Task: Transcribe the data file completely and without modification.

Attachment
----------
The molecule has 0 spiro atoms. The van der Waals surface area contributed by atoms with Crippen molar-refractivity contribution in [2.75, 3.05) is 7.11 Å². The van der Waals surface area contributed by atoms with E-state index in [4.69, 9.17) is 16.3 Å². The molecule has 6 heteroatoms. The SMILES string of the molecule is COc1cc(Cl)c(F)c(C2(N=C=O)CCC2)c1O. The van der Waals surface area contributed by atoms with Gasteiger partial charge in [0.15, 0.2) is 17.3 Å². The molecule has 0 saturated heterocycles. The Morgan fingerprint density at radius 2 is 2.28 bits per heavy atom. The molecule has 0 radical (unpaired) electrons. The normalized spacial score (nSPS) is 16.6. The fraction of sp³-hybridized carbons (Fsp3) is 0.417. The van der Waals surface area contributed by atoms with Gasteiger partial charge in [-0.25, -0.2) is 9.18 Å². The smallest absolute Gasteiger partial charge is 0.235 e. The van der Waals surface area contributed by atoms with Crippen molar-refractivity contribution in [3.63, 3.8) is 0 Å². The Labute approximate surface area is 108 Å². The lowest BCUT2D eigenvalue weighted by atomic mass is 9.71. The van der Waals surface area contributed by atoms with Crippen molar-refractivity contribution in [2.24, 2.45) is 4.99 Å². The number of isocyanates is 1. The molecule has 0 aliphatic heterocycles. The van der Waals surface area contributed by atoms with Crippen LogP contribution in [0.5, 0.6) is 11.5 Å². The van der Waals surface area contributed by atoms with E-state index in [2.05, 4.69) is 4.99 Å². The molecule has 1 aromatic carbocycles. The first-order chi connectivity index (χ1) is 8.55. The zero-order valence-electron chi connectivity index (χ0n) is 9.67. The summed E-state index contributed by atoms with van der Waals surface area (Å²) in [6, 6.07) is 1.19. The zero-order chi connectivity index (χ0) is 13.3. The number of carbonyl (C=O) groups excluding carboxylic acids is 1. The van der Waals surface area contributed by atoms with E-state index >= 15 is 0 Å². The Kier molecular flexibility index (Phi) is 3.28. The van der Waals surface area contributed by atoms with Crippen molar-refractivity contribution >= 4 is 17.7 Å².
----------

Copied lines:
The molecule has 0 spiro atoms. The van der Waals surface area contributed by atoms with Crippen molar-refractivity contribution in [2.75, 3.05) is 7.11 Å². The van der Waals surface area contributed by atoms with E-state index in [4.69, 9.17) is 16.3 Å². The molecule has 6 heteroatoms. The SMILES string of the molecule is COc1cc(Cl)c(F)c(C2(N=C=O)CCC2)c1O. The van der Waals surface area contributed by atoms with Gasteiger partial charge in [0.15, 0.2) is 17.3 Å². The molecule has 0 saturated heterocycles. The Morgan fingerprint density at radius 2 is 2.28 bits per heavy atom. The molecule has 0 radical (unpaired) electrons. The normalized spacial score (nSPS) is 16.6. The fraction of sp³-hybridized carbons (Fsp3) is 0.417. The van der Waals surface area contributed by atoms with Gasteiger partial charge in [-0.25, -0.2) is 9.18 Å². The smallest absolute Gasteiger partial charge is 0.235 e. The van der Waals surface area contributed by atoms with Crippen molar-refractivity contribution in [3.63, 3.8) is 0 Å². The Labute approximate surface area is 108 Å². The lowest BCUT2D eigenvalue weighted by atomic mass is 9.71. The van der Waals surface area contributed by atoms with Crippen molar-refractivity contribution in [2.24, 2.45) is 4.99 Å². The number of isocyanates is 1. The molecule has 0 aliphatic heterocycles. The van der Waals surface area contributed by atoms with Crippen LogP contribution in [0.5, 0.6) is 11.5 Å². The van der Waals surface area contributed by atoms with E-state index in [2.05, 4.69) is 4.99 Å². The molecule has 1 aromatic carbocycles. The first-order chi connectivity index (χ1) is 8.55. The zero-order valence-electron chi connectivity index (χ0n) is 9.67. The summed E-state index contributed by atoms with van der Waals surface area (Å²) in [6, 6.07) is 1.19. The zero-order chi connectivity index (χ0) is 13.3. The number of carbonyl (C=O) groups excluding carboxylic acids is 1. The van der Waals surface area contributed by atoms with E-state index >= 15 is 0 Å². The Kier molecular flexibility index (Phi) is 3.28. The van der Waals surface area contributed by atoms with Crippen molar-refractivity contribution >= 4 is 17.7 Å².